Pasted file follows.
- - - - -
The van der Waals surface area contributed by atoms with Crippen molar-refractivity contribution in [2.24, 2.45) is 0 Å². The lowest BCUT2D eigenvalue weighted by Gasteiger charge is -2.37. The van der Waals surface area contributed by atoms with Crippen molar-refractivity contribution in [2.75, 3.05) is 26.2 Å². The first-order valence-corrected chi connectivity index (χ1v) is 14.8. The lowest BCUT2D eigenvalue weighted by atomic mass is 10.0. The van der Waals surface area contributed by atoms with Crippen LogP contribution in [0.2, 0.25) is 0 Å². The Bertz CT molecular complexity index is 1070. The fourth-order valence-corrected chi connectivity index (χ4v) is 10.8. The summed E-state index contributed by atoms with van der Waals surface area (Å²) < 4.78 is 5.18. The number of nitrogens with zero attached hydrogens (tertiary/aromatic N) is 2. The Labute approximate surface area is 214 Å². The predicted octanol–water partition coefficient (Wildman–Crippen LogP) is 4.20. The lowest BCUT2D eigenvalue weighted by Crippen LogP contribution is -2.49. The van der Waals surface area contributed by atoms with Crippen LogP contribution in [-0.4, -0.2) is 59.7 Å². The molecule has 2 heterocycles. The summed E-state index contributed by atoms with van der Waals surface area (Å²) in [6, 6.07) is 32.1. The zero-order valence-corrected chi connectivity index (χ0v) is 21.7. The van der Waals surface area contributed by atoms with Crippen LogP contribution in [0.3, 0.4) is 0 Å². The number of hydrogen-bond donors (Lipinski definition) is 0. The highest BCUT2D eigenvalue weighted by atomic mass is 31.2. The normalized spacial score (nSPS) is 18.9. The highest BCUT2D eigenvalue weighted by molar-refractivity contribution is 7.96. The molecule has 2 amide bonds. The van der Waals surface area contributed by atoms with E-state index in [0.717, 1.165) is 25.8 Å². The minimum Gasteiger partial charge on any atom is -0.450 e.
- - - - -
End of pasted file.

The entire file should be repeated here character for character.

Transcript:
The van der Waals surface area contributed by atoms with Crippen molar-refractivity contribution in [2.24, 2.45) is 0 Å². The lowest BCUT2D eigenvalue weighted by Gasteiger charge is -2.37. The van der Waals surface area contributed by atoms with Crippen molar-refractivity contribution in [2.75, 3.05) is 26.2 Å². The first-order valence-corrected chi connectivity index (χ1v) is 14.8. The lowest BCUT2D eigenvalue weighted by atomic mass is 10.0. The van der Waals surface area contributed by atoms with Crippen LogP contribution in [0.2, 0.25) is 0 Å². The Bertz CT molecular complexity index is 1070. The fourth-order valence-corrected chi connectivity index (χ4v) is 10.8. The summed E-state index contributed by atoms with van der Waals surface area (Å²) < 4.78 is 5.18. The number of nitrogens with zero attached hydrogens (tertiary/aromatic N) is 2. The Labute approximate surface area is 214 Å². The predicted octanol–water partition coefficient (Wildman–Crippen LogP) is 4.20. The lowest BCUT2D eigenvalue weighted by Crippen LogP contribution is -2.49. The van der Waals surface area contributed by atoms with Crippen LogP contribution in [-0.4, -0.2) is 59.7 Å². The molecule has 2 heterocycles. The summed E-state index contributed by atoms with van der Waals surface area (Å²) in [6, 6.07) is 32.1. The zero-order valence-corrected chi connectivity index (χ0v) is 21.7. The van der Waals surface area contributed by atoms with Crippen LogP contribution in [0.3, 0.4) is 0 Å². The number of hydrogen-bond donors (Lipinski definition) is 0. The highest BCUT2D eigenvalue weighted by atomic mass is 31.2. The normalized spacial score (nSPS) is 18.9. The highest BCUT2D eigenvalue weighted by molar-refractivity contribution is 7.96. The molecule has 2 amide bonds. The van der Waals surface area contributed by atoms with E-state index in [0.717, 1.165) is 25.8 Å². The minimum Gasteiger partial charge on any atom is -0.450 e.